“We’ve got sixty games left.”
That was Terry Stotts’ response to a beat writer asking whether tonight’s 98-90 victory over San Antonio might help Damian Lillard’s chances at snaring Rookie of the Year. It’s a sneakily illuminating answer; you learn quickly that no matter what happens on any given night, the defining characteristic of the NBA season is its length. Almost everything coaches and players say, I now realize, is a way of mitigating the exhaustion that length can wreak.
A game like tonight’s, of course, is its own inoculation against weariness. This was almost certainly the Blazers’ best win of the season, coming against an opponent of San Antonio’s caliber with important players missing time or nursing nagging injuries. It was a classic Rose Garden crowd—excited, almost hostile in its anxiety—and Damian Lillard played what most will call his best game as a pro. But after this game, there are sixty games left.
And so the clichés are trotted out in the locker room. “I never get too high, I never get too low,” says LaMarcus Aldridge. A classic copout, approaching “one game at a time” in its near-platonic inanity. Nic Batum took a step up the ladder of meaning: “Focus.” As in, focus on the next opponent, bring the energy from the victory, so on and so forth. When Batum talks, you can tell he’s engaged in the conversation, and that he’s drawing the right arrow out of the quiver for your question, but it’s a small quiver in an NBA locker room.
And then there’s Damian Lillard. At this point, I prefer not to ask Damian Lillard questions. I like to listen to his monotone command of the scrum, the veteran savvy with which he grinds the possibility of meaning out of reporters’ questions. This sounds like I’m being snide, but I am not. Damian’s flat affect postgame may in fact be the single trait most deserving of that hackneyed descriptor “poise.”
If you spend a lifetime reading sports quotes, you get sick of this stuff. But when you see Nic Batum joking about being too sore to guard Tony Parker with three quarters of a season left to play, it starts to make sense. There’s too much basketball. There are too many practices. Plane rides. Pressers. Shootarounds. You can’t just go around ascribing meaning to every event, or you’ll become too exhausted to continue.
Think of it like this: 82 games is a season’s worth of emotion stretched as thin as it can possibly be stretched. Like a weak bridge spanning October to April: there is nearly too much chasm to be traversed without trestles. So you step very gingerly on each of the 82 boards, and that way you make it to the other end. I’m starting to realize, 22 games into my first season covering a single team, that these clichés are half-truth and half-necessity, and that a season really is fueled by the mundane satisfactions and disappointments. Wins help, losses hurt, and there are always more games to be played than you have played, until there aren’t.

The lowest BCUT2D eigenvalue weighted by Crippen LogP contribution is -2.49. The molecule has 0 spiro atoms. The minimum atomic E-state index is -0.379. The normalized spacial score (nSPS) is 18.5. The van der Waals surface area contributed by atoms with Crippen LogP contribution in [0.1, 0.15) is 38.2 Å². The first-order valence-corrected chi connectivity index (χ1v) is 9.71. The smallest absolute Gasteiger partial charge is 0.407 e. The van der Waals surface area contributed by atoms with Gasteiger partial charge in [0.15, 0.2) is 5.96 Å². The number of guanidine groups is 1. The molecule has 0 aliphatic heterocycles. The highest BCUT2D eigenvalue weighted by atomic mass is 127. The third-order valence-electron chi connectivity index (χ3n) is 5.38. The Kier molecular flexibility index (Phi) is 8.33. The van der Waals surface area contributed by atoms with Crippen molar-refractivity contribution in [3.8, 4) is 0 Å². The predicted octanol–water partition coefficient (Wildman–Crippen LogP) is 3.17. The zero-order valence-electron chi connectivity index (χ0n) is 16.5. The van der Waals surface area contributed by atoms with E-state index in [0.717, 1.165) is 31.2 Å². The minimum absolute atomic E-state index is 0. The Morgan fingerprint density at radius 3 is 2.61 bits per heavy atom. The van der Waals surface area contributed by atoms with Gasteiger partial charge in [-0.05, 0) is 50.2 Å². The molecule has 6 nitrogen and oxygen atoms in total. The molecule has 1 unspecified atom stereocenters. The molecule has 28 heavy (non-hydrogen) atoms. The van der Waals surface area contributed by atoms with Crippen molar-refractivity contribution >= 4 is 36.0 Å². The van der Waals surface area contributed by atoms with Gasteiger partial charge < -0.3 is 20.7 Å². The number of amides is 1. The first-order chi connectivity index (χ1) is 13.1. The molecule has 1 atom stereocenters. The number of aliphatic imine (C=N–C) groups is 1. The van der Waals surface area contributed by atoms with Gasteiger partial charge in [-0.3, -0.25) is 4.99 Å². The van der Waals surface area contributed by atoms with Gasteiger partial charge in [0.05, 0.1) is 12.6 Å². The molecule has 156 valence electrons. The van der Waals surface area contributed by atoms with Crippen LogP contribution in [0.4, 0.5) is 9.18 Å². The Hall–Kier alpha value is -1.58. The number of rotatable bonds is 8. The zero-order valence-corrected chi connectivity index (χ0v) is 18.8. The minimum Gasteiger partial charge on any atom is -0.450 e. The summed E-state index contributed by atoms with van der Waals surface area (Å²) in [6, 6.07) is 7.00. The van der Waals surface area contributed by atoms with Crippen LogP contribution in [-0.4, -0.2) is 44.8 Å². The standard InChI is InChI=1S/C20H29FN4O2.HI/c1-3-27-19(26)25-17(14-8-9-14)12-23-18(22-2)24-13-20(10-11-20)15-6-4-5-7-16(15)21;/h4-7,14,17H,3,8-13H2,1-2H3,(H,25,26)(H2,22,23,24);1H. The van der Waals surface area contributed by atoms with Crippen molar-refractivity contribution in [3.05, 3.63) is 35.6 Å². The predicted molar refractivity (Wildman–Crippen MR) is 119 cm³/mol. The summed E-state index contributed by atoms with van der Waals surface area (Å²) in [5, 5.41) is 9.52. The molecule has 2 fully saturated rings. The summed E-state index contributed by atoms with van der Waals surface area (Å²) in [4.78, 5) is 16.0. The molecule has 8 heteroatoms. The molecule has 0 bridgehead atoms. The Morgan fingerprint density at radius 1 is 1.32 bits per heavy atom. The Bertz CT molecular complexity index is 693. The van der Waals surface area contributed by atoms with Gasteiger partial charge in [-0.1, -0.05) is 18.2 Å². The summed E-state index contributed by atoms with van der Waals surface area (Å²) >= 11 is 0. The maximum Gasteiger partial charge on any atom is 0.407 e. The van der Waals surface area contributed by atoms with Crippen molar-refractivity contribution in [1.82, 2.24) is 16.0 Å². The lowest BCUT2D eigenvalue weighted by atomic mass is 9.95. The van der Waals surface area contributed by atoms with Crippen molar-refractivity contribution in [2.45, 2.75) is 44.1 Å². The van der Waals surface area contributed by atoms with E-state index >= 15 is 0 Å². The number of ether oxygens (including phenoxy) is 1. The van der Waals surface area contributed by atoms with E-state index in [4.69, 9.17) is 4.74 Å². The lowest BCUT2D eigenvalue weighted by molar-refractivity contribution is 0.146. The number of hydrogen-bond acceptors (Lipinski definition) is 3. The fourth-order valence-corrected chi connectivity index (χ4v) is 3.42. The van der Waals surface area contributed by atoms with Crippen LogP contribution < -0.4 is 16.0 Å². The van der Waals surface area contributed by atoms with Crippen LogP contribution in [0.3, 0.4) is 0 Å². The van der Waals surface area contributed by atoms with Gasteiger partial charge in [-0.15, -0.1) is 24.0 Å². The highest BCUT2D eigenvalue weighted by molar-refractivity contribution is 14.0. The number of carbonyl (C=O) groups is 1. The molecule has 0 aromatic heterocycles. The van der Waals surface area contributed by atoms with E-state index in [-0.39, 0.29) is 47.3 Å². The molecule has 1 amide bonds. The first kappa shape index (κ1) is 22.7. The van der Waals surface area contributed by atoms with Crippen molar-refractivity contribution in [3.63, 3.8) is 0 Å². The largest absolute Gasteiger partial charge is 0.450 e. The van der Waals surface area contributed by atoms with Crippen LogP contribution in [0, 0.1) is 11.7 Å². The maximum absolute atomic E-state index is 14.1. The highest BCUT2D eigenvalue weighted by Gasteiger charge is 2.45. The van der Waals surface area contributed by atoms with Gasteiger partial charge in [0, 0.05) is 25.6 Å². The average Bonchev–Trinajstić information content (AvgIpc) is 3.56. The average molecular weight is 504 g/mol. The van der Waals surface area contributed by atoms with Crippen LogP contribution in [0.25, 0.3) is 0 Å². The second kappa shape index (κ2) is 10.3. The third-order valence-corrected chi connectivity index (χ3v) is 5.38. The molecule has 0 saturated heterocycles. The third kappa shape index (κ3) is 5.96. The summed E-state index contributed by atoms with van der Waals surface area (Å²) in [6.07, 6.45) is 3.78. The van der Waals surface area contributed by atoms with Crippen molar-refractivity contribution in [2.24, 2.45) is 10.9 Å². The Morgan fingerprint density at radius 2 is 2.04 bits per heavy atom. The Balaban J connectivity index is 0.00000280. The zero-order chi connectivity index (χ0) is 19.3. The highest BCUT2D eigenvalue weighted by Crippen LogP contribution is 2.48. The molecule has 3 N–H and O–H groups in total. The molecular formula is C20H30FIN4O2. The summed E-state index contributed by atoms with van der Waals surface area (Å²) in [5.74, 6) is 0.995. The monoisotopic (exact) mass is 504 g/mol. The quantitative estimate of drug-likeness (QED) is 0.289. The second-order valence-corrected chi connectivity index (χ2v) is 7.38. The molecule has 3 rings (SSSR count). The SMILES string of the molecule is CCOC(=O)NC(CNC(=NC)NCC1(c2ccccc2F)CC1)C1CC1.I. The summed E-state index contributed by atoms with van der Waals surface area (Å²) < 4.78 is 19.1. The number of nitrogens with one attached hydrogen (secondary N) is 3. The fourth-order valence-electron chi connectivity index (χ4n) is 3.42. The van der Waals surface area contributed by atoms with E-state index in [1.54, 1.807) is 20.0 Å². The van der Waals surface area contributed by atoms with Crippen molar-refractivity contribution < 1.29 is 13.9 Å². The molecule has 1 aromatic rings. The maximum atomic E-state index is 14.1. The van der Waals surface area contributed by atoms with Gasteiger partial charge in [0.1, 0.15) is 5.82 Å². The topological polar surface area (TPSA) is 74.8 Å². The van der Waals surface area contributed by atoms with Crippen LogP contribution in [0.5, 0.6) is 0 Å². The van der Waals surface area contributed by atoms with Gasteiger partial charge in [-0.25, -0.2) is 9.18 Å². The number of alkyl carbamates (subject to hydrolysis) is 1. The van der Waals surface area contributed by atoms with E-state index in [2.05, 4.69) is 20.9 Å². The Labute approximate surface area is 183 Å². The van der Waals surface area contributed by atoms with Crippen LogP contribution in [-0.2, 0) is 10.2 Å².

So when Damian Lillard is fending off reporters in front of his locker, he may be showing a stability more important than the sturdy knees Portland so desperately needs. He’s showing that he understands the fissures in the ground beneath his feet, the danger of declaring a turning point that turns out to have been just another December basketball game. Even footing, every step.
Tellingly, the one time I saw him truly animated was talking to another reporter about his strategy for breaking down defenders with his dribble. Pantomiming a ball in his hand, he told this reporter about how he explores defenders’ tendencies with certain kinds of ballhandling. Craft—that’s what it’s safe to talk about, and Damian was effusive about craft.
And so back to Stotts. His hiring was maligned in part because of his NBA mileage. How could a coach with so many stops under his belt reinvent himself? Could he somehow at this point in his career transcend mediocrity? It remains an open question. But his insistence on taking the long view, I believe, is perhaps his greatest asset to this franchise. If he proves to lack innovation, then he lacks innovation, but among the people associated with the team today, Stotts has by far the most insight into just how much sustained effort NBA success requires.
When I asked him after the game whether the past two wins were something the team would refer to for the remainder of the season, he said “I don’t know…You go through the course of a season, you don’t know which games you look back on. I think there are turning points good and bad, but you don’t know until some time passes. Maybe we’ll look back on this one, maybe we won’t.”
Blazers fans will almost certainly look back on this one. Perhaps the most encouraging thing about this team is that it may not.